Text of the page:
Put politics aside

A MEMBER of the House minority bloc urged a business group advocating for workforce issues to put politics aside and work with all CNMI officials to resolve the islands’ labor shortage.

During a meeting in the House chamber on Thursday, Rep. Edwin Propst told the Northern Marianas Island Business Alliance Corp. that he is willing to work with the business group, adding that they all have a common goal regardless of their political affiliations.

He said instead of finger-pointing, they should all speak with one voice as they seek U.S. congressional relief in Washington D.C.

Edwin Propst

Propst said the business group must improve its information campaign and the collection of data to justify its efforts, further educate the community and make sure that the right message is delivered to Washington, D.C.

NMBAC president Alex Sablan said their group is non-political and that resolving the islands’ workforce crisis “is everyone’s business.”

Viola Alepuyo, also of NMBAC, said they are dealing with an economic and not an immigration issue.

She said several years ago, there was no discussion about the workforce because the economy was declining and companies were shedding employees. Back then, there was also talk about granting improved immigration status to qualified long-term guest workers.

“In 2009 we basically had no economy, and everything was declining. Nothing was done because nothing needed to be done at that time. Yes, we agree that this should be a bipartisan effort and we must put politics aside. We don’t have time to play politics. This is about our people, this is about protecting our economy, and the only way to protect our economy is to protect our workforce,” she said.

Sablan and Alepuyo met with lawmakers on Thursday to update them about NMBAC’s recent lobbying efforts in Washington, D.C. to increase in the CW cap and extend the CW program which will end in Dec. 2019.

According to Sen. Sixto Igisomar, “We should ask the U.S. Congress to give us some kind of a visa that will work for our CNMI so we can take care of our issues here…. I don’t think 18,000 is the right [CW cap] number. We should tell the U.S. Congress not to give us a limit at all. We want it to be unlimited based on our needs.”

Sen. Paul A. Manglona urged the business group to continue to work with the Legislature so its members can assist the group in finding solutions.

More businesses losing key employees

Rep. Angel Demapan said as of 8 a.m. on Thursday, several companies had informed the CNMI Department of Labor that they were losing key employees in fiscal year 2018. U.S. Citizenship and Immigration Services has reduced the FY 2018 CW cap to 9,998 from 12,998 despite the CNMI’s request to cut it by just one.

“Ten companies called and informed CNMI DOL that they will be losing half of their employees,” Demapan said. “I don’t think we should ignore this. This is something that needs to be pressed upon the federal government, with USCIS. We can take steps, we can negotiate — we can ask for inclusion in the federal job training program. This is now beyond the issue of construction workers.”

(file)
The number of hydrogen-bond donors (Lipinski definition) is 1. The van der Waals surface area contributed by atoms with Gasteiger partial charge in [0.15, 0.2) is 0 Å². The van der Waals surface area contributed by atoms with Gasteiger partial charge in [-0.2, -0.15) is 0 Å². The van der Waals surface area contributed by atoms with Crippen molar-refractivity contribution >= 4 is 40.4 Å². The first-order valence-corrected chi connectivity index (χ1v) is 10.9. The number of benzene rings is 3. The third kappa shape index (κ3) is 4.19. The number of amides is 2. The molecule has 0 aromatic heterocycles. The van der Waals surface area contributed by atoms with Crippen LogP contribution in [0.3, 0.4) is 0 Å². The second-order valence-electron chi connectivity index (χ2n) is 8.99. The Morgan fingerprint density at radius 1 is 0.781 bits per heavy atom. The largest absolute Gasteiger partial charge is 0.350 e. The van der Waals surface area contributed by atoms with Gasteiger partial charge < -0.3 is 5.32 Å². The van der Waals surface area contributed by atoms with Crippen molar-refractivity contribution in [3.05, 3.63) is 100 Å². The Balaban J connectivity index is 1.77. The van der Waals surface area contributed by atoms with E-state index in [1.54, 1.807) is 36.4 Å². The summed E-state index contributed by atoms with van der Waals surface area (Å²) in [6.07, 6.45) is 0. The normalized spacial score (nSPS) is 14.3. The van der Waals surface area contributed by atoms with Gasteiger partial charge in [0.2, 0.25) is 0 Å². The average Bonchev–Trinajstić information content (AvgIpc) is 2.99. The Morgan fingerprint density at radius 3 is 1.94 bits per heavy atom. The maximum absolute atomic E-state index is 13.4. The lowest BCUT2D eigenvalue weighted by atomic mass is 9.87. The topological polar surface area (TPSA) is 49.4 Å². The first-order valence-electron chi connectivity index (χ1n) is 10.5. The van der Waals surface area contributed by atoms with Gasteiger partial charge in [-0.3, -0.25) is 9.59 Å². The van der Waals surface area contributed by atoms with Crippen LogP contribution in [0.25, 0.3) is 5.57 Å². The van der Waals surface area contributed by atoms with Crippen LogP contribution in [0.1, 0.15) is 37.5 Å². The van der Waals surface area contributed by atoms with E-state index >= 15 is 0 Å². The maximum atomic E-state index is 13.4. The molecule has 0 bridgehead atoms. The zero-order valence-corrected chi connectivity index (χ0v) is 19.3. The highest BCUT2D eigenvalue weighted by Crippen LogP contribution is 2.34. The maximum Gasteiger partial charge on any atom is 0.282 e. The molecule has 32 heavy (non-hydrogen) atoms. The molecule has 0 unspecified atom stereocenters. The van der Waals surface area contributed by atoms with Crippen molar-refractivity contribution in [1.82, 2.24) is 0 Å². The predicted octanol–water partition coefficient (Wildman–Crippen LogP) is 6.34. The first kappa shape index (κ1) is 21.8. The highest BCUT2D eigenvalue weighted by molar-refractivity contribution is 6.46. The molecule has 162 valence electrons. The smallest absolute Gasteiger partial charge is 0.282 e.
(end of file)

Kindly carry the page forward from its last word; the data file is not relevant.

In a statement, the CNMI Department of Labor said it is requesting that businesses report recent CW-1 visa non-renewals.

“We are compiling the data to demonstrate the impact of the CW permit denials, in terms of how business revenue is affected, what the businesses are doing to mitigate the loss of their CW employees, and any other information having to do with the CW program,” Labor Secretary Vicky I. Benavente said. (See related story on page 10)

No plan B

NMBAC’s Alex Sablan said there is no plan B as of this time. It’s either they get an extension of the CW program or nothing, he added.

In an interview, he said U.S. lawmakers they met in Washington, D.C. agreed to four of the provisions that NMBAC is recommending for inclusion in U.S. legislation that will amend the federalization law.

“They agreed that an extension is needed, that is one; second that the 9,998 [CW cap] is far too low but they did not agree to an 18,000 cap so we are assuming that it is going to be between 12,998 and 18,000. The prevailing wage is another provision that they are now seriously looking into. They agree that it should be instituted in the CW program; and lastly the shared information on our CW numbers. We should be sharing this information to make sure that our U.S. citizens are placed into the workforce and are the priority hires based on the law.”

Sablan said they also asked that the CNMI Department of Labor “get the same access that Guam has when it comes to processing workers — we want that discretion; we want CNMI Labor to be part of that process to make sure we are filling jobs with U.S. citizens first.”

Sablan said it is important that the CNMI workforce issue is resolved soon. “There are ongoing major projects and a lot of properties are now for sale. We are getting inquiries almost every day regarding these major development projects. I think some are now trying to get out because there’s concern for what the future holds. This is also our concern. People are serious about coming here to invest, but the uncertainty about the CW program is impeding their ability to pursue their projects.”

Source: Marianas Variety :

About the author

Relative Posts

Leave a Reply

Leave a Reply

Your email address will not be published.